A California worker dealing with difficulties related to using FMLA leave might wonder about a human resources department’s role in a situation, especially if adverse action is taken. An employee could be asked to provide medical documentation to substantiate a request for leave, but there are certain limitations on the employer’s part in terms of the timing of such a request. Because much of this activity tends to be handled by human resources personnel, the staff member making any critical decisions related to an employee’s standing with a company could be held personally liable for violations of that party’s FMLA rights.
This issue was addressed by a federal appeals court in connection with a discrimination case brought by a woman against her supervisor and her FMLA director. During the appeals process, the woman admitted that the supervisor was not actually liable. However, communication problems involving the HR director left the employee in a position of not knowing exactly what documentation was required or when it was due. The woman requested FMLA time on two separate occasions, providing medical documentation in the earlier situation without being asked. In the second instance, she did not provide such documentation, and it was not requested at first.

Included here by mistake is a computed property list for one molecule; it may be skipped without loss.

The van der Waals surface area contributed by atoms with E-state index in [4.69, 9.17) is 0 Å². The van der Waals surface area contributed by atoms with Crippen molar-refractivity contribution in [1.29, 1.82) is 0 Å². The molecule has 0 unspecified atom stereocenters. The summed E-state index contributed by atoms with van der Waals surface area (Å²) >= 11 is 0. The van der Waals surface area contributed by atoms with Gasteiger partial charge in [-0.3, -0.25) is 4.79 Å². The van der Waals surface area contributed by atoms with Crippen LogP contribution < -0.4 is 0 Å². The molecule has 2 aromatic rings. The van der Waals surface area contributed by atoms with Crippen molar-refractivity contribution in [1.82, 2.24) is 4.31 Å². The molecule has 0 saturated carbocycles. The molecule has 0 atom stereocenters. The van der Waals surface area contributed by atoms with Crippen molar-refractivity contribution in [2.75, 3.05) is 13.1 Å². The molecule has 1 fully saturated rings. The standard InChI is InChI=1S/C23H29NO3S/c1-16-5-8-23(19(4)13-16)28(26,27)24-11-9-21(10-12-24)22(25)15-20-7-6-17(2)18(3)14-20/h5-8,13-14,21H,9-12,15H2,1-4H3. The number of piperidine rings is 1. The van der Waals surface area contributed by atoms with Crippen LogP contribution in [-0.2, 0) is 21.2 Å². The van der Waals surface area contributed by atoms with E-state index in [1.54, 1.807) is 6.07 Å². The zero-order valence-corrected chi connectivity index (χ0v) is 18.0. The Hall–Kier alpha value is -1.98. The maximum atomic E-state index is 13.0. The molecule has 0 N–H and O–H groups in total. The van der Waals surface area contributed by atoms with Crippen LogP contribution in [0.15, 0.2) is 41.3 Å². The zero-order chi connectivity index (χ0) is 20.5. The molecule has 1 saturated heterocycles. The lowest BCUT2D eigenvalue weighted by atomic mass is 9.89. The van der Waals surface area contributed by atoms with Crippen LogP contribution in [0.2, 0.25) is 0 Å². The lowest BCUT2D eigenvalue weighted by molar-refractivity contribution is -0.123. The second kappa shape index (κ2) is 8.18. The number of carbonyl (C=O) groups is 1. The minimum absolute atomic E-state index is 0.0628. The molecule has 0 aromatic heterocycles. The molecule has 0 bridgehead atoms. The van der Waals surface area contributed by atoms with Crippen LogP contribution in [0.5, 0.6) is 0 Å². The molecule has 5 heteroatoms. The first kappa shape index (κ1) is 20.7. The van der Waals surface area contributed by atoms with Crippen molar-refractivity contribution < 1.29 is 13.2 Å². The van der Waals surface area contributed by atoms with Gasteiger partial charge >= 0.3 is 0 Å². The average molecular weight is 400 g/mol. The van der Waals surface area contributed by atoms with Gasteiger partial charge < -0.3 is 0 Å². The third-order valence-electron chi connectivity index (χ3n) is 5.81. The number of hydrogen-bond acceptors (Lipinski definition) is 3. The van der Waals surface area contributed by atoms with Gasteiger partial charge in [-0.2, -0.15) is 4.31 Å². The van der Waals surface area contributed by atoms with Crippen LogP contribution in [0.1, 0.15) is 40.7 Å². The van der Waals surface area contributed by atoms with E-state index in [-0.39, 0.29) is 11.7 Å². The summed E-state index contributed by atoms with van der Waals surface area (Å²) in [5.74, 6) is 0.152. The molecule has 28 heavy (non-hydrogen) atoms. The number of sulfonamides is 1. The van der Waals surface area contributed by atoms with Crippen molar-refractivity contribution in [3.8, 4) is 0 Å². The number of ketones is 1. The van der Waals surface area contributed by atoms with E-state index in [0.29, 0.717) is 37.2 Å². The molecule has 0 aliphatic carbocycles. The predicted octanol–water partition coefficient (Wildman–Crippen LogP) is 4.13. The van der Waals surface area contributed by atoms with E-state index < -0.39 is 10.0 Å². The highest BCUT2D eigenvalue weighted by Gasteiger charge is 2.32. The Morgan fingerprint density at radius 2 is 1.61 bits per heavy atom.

Although her company’s employee handbook outlined the need to provide medical certification when taking leave in accordance with the FMLA, the court highlighted the fact that an employer must make a request within five days of an employee requesting such leave. The Court also noted that the HR director acted as an employer in her communications and decisions and could be held liable.
Clear communication could help in avoiding misunderstandings and adverse outcomes related to FMLA requests. However, some employers could make inappropriate decisions based on a lack of understanding of the law. If major disciplinary action is taken, an affected employee might meet with an